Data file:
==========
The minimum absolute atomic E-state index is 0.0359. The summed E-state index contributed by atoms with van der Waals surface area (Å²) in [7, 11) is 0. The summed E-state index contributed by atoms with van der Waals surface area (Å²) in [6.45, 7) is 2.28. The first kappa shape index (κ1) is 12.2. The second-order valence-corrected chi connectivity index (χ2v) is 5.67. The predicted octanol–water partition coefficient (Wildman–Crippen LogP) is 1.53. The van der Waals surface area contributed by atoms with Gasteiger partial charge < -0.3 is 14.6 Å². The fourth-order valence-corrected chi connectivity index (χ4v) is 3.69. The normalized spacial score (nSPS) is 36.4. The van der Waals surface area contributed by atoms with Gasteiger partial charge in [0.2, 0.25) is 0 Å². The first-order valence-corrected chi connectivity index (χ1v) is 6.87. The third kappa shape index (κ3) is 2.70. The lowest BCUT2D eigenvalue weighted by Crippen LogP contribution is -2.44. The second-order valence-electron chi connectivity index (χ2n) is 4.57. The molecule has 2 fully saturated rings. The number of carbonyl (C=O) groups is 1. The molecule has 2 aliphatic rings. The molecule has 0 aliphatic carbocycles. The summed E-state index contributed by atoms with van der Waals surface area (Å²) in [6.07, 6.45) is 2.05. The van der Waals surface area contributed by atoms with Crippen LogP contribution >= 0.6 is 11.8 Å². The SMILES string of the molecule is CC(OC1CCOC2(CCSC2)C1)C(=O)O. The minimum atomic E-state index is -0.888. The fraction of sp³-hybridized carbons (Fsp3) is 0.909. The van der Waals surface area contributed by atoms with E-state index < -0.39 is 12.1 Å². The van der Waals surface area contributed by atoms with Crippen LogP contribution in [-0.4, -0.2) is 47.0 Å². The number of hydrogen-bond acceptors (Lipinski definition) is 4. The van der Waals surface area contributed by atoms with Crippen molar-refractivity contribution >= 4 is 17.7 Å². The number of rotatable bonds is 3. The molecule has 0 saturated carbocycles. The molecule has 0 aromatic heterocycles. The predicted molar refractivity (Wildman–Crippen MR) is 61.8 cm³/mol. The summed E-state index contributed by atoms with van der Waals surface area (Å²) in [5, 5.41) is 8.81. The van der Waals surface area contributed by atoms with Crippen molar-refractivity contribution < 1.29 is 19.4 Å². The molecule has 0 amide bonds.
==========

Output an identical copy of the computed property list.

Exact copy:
The minimum absolute atomic E-state index is 0.0359. The summed E-state index contributed by atoms with van der Waals surface area (Å²) in [7, 11) is 0. The summed E-state index contributed by atoms with van der Waals surface area (Å²) in [6.45, 7) is 2.28. The first kappa shape index (κ1) is 12.2. The second-order valence-corrected chi connectivity index (χ2v) is 5.67. The predicted octanol–water partition coefficient (Wildman–Crippen LogP) is 1.53. The van der Waals surface area contributed by atoms with Gasteiger partial charge < -0.3 is 14.6 Å². The fourth-order valence-corrected chi connectivity index (χ4v) is 3.69. The normalized spacial score (nSPS) is 36.4. The van der Waals surface area contributed by atoms with Gasteiger partial charge in [0.2, 0.25) is 0 Å². The first-order valence-corrected chi connectivity index (χ1v) is 6.87. The third kappa shape index (κ3) is 2.70. The lowest BCUT2D eigenvalue weighted by Crippen LogP contribution is -2.44. The second-order valence-electron chi connectivity index (χ2n) is 4.57. The molecule has 2 fully saturated rings. The number of carbonyl (C=O) groups is 1. The molecule has 2 aliphatic rings. The molecule has 0 aliphatic carbocycles. The summed E-state index contributed by atoms with van der Waals surface area (Å²) in [6.07, 6.45) is 2.05. The van der Waals surface area contributed by atoms with Crippen LogP contribution >= 0.6 is 11.8 Å². The SMILES string of the molecule is CC(OC1CCOC2(CCSC2)C1)C(=O)O. The minimum atomic E-state index is -0.888. The fraction of sp³-hybridized carbons (Fsp3) is 0.909. The van der Waals surface area contributed by atoms with E-state index < -0.39 is 12.1 Å². The van der Waals surface area contributed by atoms with Crippen LogP contribution in [-0.4, -0.2) is 47.0 Å². The number of hydrogen-bond acceptors (Lipinski definition) is 4. The van der Waals surface area contributed by atoms with Crippen molar-refractivity contribution >= 4 is 17.7 Å². The number of rotatable bonds is 3. The molecule has 0 saturated carbocycles. The molecule has 0 aromatic heterocycles. The predicted molar refractivity (Wildman–Crippen MR) is 61.8 cm³/mol. The summed E-state index contributed by atoms with van der Waals surface area (Å²) in [5, 5.41) is 8.81. The van der Waals surface area contributed by atoms with Crippen molar-refractivity contribution < 1.29 is 19.4 Å². The molecule has 0 amide bonds.